Report: Recovery good for rich

Associated Press file photo - Occupy Wall Street protesters join a labor union rally in October 2011 in Foley Square before marching on Zuccotti Park in New York's Financial District. The movement highlighted financial inequality, which a report on Tuesday shows grew in the first two years of the nation's recession recovery.
Associated Press file photo - Occupy Wall Street protesters join a labor union rally in October 2011 in Foley Square before marching on Zuccotti Park in New York's Financial District. The movement highlighted financial inequality, which a report on Tuesday shows grew in the first two years of the nation's recession recovery.

The richest Americans got richer during the first two years of the economic recovery, while average net worth declined for the other 93 percent of U.S. households, says a report released Tuesday.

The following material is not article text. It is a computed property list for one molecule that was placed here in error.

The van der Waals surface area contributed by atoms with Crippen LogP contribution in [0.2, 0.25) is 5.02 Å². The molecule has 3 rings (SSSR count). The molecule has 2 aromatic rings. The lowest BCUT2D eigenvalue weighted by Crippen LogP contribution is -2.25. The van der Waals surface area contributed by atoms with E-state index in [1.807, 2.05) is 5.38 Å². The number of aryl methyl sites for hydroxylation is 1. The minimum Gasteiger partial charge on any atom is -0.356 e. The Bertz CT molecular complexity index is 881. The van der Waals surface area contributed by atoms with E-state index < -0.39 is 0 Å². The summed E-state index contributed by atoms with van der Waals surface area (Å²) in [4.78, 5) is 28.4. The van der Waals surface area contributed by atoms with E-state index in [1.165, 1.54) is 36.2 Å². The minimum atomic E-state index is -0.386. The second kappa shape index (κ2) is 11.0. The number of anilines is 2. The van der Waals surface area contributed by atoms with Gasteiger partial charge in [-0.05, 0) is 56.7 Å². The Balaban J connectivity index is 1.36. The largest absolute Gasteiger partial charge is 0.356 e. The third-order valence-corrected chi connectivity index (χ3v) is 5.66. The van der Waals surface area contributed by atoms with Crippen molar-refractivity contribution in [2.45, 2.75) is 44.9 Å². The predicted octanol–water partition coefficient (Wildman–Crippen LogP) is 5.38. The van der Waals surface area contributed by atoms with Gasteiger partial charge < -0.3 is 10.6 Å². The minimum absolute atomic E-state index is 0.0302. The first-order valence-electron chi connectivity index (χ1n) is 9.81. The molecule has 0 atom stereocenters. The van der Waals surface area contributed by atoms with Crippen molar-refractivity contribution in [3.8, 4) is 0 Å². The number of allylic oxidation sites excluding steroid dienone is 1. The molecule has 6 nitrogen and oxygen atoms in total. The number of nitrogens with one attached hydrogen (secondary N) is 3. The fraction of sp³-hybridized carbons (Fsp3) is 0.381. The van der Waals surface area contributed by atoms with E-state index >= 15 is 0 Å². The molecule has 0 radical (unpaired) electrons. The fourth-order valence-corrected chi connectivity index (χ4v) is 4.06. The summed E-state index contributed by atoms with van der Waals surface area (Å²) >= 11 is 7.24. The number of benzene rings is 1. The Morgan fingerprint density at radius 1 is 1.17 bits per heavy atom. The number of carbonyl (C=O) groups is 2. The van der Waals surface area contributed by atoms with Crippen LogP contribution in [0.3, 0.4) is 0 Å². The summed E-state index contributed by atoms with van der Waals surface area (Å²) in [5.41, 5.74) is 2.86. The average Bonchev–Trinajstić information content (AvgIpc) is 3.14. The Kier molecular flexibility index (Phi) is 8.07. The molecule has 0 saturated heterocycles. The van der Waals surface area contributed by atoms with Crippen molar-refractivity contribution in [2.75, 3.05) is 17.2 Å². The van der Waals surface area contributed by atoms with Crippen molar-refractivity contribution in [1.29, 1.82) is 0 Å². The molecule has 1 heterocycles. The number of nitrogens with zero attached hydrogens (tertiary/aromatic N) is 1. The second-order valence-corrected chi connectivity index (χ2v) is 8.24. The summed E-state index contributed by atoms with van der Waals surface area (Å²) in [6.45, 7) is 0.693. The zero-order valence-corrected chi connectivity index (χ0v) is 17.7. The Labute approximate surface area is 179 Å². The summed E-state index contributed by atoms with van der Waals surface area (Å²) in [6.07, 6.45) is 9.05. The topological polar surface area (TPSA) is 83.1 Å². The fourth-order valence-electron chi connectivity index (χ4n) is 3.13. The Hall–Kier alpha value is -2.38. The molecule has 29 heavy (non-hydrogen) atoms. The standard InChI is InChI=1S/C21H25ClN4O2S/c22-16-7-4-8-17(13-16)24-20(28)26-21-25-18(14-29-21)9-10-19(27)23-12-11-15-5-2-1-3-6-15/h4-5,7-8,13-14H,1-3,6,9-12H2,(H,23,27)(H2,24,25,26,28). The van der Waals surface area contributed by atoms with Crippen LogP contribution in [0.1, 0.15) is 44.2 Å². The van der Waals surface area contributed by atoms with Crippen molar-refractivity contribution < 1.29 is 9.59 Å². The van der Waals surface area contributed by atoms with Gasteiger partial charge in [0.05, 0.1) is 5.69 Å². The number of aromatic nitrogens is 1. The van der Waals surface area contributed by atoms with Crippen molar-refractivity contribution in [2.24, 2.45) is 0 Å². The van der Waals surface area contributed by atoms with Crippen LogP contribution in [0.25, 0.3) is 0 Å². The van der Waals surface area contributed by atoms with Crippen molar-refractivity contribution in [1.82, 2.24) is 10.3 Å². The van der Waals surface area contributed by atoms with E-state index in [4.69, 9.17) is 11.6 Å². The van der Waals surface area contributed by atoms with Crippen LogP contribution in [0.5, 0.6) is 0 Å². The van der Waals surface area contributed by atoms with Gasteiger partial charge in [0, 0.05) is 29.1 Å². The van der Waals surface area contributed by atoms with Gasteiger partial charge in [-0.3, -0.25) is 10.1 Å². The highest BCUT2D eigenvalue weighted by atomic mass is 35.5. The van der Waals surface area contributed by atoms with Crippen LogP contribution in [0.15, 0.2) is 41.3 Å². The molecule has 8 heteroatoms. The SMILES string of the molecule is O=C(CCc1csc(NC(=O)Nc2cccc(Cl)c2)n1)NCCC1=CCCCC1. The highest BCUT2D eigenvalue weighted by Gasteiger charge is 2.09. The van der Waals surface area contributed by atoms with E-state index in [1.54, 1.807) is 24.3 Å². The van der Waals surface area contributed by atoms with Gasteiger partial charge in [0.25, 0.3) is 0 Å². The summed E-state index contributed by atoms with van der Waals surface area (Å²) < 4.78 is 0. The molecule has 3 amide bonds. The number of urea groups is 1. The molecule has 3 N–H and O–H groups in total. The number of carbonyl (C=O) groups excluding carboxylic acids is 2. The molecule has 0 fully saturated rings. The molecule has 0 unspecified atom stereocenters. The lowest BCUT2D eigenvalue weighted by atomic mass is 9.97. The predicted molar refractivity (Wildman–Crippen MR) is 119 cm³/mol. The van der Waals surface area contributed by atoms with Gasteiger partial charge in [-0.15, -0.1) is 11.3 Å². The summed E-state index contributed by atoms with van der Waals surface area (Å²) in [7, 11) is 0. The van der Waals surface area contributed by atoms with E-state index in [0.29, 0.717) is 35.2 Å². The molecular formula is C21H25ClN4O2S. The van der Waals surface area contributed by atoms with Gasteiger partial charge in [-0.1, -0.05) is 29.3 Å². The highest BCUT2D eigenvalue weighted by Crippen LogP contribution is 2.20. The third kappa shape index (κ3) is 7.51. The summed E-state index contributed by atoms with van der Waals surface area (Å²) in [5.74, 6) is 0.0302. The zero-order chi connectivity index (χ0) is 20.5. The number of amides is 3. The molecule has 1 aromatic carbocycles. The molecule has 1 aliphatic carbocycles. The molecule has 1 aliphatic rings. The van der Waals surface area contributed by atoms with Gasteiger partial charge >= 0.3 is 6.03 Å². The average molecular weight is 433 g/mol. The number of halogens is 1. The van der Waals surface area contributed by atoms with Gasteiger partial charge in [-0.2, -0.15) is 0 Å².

The upper 7 percent of households owned 63 percent of the nation’s total household wealth in 2011, up from 56 percent in 2009, said the report from the Pew Research Center, which analyzed new Census Bureau data released last month.

The main reason for the widening wealth gap is that affluent households typically own stocks and other financial holdings that increased in value, while the less wealthy tend to have more of their assets in their homes, which haven’t rebounded from the plunge in home values, the report said.

Tuesday’s report is the latest to point up financial inequality that has been growing among Americans for decades, a development that helped fuel the Occupy Wall Street protests.

A September Census Bureau report on income found that the highest-earning 20 percent of households earned more than half of all income the previous year, the biggest share in records kept since 1967.

A 2011 Congressional Budget Office report said incomes for the richest 1 percent soared 275 percent between 1979 and 2007 while increasing just under 40 percent for the middle 60 percent of Americans.

Other details of Tuesday’s new report: